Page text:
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Reporter's Notebook: My BlackBerry -- Bought in Singapore, Used in New York, Calibrated in Canada

Published by The New York Sun on 2005-02-22

I had a problem with my BlackBerry, and the speed and manner in which Research in Motion (RIM) fixed it says something about how the company is run -- and why it's been successful.

I'd bought my BlackBerry in Singapore, where I'd been living for the last year. The local supplier was StarHub, the carrier that provided a combined phone and e-mail service. When I moved to New York on January 1, I enrolled in a similar program with Cingular, which replaced the SIM card in my BlackBerry.

Here was the problem: I couldn't create an e-mail account with Cingular; that required me to log on to the BlackBerry Web site and sign in using the ID and registration allotted to my machine. Each time I signed in, the dialogue box informed me that my BlackBerry was already registered to StarHub and therefore I couldn't create a new e-mail account with Cingular.

Not wanting to continue paying $40 each month for a StarHub e-mail account in Singapore, which is 9,500 miles away, I phoned Cingular. After keeping me on hold for an hour, its representative told me, flatly, that there was nothing that Cingular could do. If I wished to create a new e-mail account, then I would need to buy a new BlackBerry. That would have set me back by $300.

So I called BlackBerry's PR representatives in New York, and a woman named MeeJin Annan-Brady soon got a BlackBerry technical representative named to call me. In less than 20 minutes, I had my StarHub account cancelled, my machine re-registered, and a Cingular e-mail account installed. That's service. That highlights how a rapidly growing company adheres to a fundamental business principle -- that in business, the customer is kind.

RIM has adopted a multi-tiered customer support model to support the rapid growth of BlackBerry users around the world. As a BlackBerry official patiently explained to me from company headquarters in Canada, the first line of support is typically handled through the appropriate carrier (i.e. Cingular, Nextel, Sprint, T-Mobile, and Verizon in the US). There are currently about 80 carriers around the world selling and supporting BlackBerry; RIM expects to add an additional 100 carriers this year.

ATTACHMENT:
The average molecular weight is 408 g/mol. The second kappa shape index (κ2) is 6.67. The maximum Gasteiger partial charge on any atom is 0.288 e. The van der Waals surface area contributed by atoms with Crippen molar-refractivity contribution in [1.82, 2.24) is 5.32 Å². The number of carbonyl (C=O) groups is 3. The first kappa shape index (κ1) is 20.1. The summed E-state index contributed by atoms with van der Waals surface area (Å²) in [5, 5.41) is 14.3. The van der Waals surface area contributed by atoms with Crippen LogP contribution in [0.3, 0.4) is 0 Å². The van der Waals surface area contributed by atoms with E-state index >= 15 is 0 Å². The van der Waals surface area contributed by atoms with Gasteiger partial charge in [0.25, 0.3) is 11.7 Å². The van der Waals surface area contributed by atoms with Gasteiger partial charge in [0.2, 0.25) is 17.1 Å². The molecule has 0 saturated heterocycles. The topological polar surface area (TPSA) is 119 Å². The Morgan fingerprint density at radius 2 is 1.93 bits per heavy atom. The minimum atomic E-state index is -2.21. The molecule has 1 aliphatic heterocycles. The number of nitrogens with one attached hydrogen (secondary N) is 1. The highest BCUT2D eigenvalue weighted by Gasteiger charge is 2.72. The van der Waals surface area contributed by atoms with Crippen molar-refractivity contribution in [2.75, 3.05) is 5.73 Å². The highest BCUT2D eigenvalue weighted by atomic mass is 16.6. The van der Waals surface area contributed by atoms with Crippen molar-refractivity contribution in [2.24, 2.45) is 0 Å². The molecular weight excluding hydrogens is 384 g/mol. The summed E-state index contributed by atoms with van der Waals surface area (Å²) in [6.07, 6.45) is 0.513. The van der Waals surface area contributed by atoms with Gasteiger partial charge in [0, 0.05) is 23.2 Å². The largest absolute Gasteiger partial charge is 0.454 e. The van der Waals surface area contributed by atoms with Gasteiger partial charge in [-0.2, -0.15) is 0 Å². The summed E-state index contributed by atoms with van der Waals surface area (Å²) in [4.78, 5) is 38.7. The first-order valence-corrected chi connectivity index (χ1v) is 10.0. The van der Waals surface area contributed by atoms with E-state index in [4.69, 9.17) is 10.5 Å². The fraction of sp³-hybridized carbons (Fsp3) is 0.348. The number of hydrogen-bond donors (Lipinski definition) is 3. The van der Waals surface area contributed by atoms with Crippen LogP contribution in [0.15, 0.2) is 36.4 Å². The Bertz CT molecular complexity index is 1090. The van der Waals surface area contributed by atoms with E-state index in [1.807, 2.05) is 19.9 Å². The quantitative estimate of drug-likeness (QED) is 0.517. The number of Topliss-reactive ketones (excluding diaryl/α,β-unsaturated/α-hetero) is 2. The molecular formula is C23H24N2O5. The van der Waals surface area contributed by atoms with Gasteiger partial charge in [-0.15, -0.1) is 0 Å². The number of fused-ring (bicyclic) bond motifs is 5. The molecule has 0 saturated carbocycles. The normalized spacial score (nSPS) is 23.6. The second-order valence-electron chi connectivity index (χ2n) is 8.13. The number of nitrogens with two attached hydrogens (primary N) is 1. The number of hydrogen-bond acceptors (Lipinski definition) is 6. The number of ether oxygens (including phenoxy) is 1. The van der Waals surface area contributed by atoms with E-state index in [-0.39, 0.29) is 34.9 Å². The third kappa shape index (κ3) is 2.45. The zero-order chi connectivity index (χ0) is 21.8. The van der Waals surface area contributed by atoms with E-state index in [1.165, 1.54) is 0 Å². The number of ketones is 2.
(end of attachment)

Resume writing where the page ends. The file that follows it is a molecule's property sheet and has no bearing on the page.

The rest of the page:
Should a customer have an inquiry regarding their BlackBerry device or service, they typically contact the carrier who sold them the device and service agreement, according to the RIM representative. "Carriers have teams of trained customer support staff who have received BlackBerry training from RIM," she said. "These carrier teams handle the majority of end-user inquiries. The carrier support teams are typically multi-tiered and equipped to address the majority of support questions, but they are also backed up by various
support groups at RIM."

RIM also has consulting/support contracts with many enterprise customers, she added. In this case, the IT department/help desk at the organization supports the end-user in their organization and the IT department/help desk receives support from RIM when necessary. It's highly unusual for RIM to help out an individual customer, since such a customer would ordinarily sign up with a carrier for his BlackBerry, and not with RIM. But the fact that RIM was willing to go out of its way to assist a single customer underscores, in my mind at least, its desire to please BlackBerry users. That's a good business strategy.

Pranay Gupte,
Senior Writer and Global-Affairs Columnist

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